Mayor Ed Murray announced a plan on Jan.6 to support immigrant and refugee children in Seattle Public  Schools and their families, through counseling and legal services, an Inauguration Day event focused on immigrant communities and community education forums aimed at sharing information about immigrant rights and resources. The announcement is part of the $250,000 commitment Mayor Murray made in his Thanksgiving Executive Order reaffirming Seattle’s status as a welcoming city, and looks to leverage resources from partners in the philanthropic, non-profit and private sectors.

Mayor Murray made the announcement with Councilmember M. Lorena González and Seattle Foundation President and CEO Tony Mestres, who has committed Foundation funds to support the partnership and will work to raise additional support from the philanthropic sector. Mayor Murray and Mestres will also convene a group of mayors and philanthropic leaders on the issue during the U.S. Conference of Mayors in two weeks.

“When I visited schools after Election Day, I saw the faces of children who were in fear for themselves and their families and today we are announcing a plan to ensure they get the support they need,” said Mayor Murray. “We cannot only be about protest as we enter this uncertain time – we must also act and this partnership aims to ensure that no child or family in our city lives in fear and that each resident feels welcome. In that spirit, I hope all Seattleites find a community or an organization to serve with on Inauguration Day and throughout the year.”

“Seattle remains a Welcoming City and today’s announcement by Mayor Murray represents our collective dedication to offer a helping hand to our most vulnerable neighbors facing documentation challenges — our youth,” said Councilmember González. “Our commitment to the kids of Seattle will continue throughout the year with legal clinics and other workshops intended to help immigrants and refugees know their rights. Together, our city will continue to defend our community, and we will be stronger and more vibrant because of it.”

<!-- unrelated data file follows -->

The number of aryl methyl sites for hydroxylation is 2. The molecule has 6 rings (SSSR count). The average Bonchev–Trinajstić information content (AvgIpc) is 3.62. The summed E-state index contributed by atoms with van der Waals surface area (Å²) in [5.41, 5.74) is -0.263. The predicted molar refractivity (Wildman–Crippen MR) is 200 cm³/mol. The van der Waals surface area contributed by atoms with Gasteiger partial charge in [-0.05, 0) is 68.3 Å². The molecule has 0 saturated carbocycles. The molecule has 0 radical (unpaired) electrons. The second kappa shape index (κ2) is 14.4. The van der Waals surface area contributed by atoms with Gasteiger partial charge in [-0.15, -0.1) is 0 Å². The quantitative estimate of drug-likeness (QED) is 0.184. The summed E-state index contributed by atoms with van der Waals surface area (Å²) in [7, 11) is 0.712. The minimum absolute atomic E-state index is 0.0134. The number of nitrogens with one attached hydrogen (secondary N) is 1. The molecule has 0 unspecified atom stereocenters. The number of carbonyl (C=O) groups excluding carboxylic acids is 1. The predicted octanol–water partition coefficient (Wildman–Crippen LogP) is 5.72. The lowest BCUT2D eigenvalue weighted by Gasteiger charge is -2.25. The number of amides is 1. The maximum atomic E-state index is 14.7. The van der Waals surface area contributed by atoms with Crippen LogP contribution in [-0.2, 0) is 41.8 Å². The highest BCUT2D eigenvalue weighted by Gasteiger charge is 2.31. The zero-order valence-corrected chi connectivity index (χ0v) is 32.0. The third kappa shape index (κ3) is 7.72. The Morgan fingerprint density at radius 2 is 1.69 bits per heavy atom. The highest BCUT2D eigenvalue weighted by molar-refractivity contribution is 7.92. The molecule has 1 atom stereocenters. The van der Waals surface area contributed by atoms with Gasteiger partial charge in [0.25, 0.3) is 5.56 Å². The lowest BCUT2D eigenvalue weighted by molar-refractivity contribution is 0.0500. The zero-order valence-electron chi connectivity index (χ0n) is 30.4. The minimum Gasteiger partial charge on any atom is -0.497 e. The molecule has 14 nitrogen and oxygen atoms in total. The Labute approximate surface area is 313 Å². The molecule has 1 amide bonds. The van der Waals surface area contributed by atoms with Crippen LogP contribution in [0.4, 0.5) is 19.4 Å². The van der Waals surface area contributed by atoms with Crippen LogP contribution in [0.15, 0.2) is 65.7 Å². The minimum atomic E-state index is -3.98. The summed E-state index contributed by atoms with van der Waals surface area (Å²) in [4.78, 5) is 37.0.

“Seattle Foundation stands with the City of Seattle in saying that no student, child or young person in our community should live in fear because of their family’s race, religion or immigration status,” Mestres said. “This election season has left many of our residents wondering how they are going to find a path forward in this time of unrest and change. It is our collective responsibility to ensure there is a place for everyone on our community’s path forward, and that we do not leave anyone behind, especially our kids.”

 

Mayor Murray announced four elements of the plan today, including:

The Family Unity Project: This effort will consist of community education forums conducted in Seattle Public Schools and other venues, where community partners with legal expertise and experience working with immigrant students will offer information on the importance of power of attorney and resources for those in danger of or already in detention. As part of this program, trainings and technical assistance will be provided to Seattle Public Schools teachers, counselors and administrators, and attorneys from the Northwest Immigrant Rights Project will respond to calls from students and parents in danger of being detained.

Counseling and Peer Support: Using successful counseling and peer support models, middle and high school youth from immigrant and refugee families, including DACA youth and Muslim students, will have access to a support group facilitated by a counselor from a community-based organization trained on the challenges faced by immigrant communities.

January 20 (Inauguration Day) Seattle United for Immigrant and Refugee Families: This event at McCaw Hall will offer an array of free services and community education intended to support and protect families. Community education will include a training for Seattle Public Schools staff on how to best support students as well as a training for community members who want to be allies. Services provided with the support of community partners and volunteer attorneys include citizenship application assistance, Know Your Rights presentations, consultations with immigration attorneys, assistance from civil attorneys to complete power of attorney and other documents. Additionally, attendees will receive information about city, county and school services for immigrants, including voter registration, how to report wage theft, how to apply for utility discounts and discounted transit cards, and more.

Clear avenues for the public to report incidents of bias, hate speech and violence: The public can report incidents to the Office for Civil Rights (OCR) via phone, email or web. In early 2017, the online reporting form will include a feature allowing residents to upload photos as part of their complaint and can be used to quickly document and report vandalism or other incidents. OCR’s Intake Investigator will review all complaints. If the incident is a crime, it will be referred to SPD. If the incident is related to immigration or other issues, OCR will refer to the appropriate government office or community organization.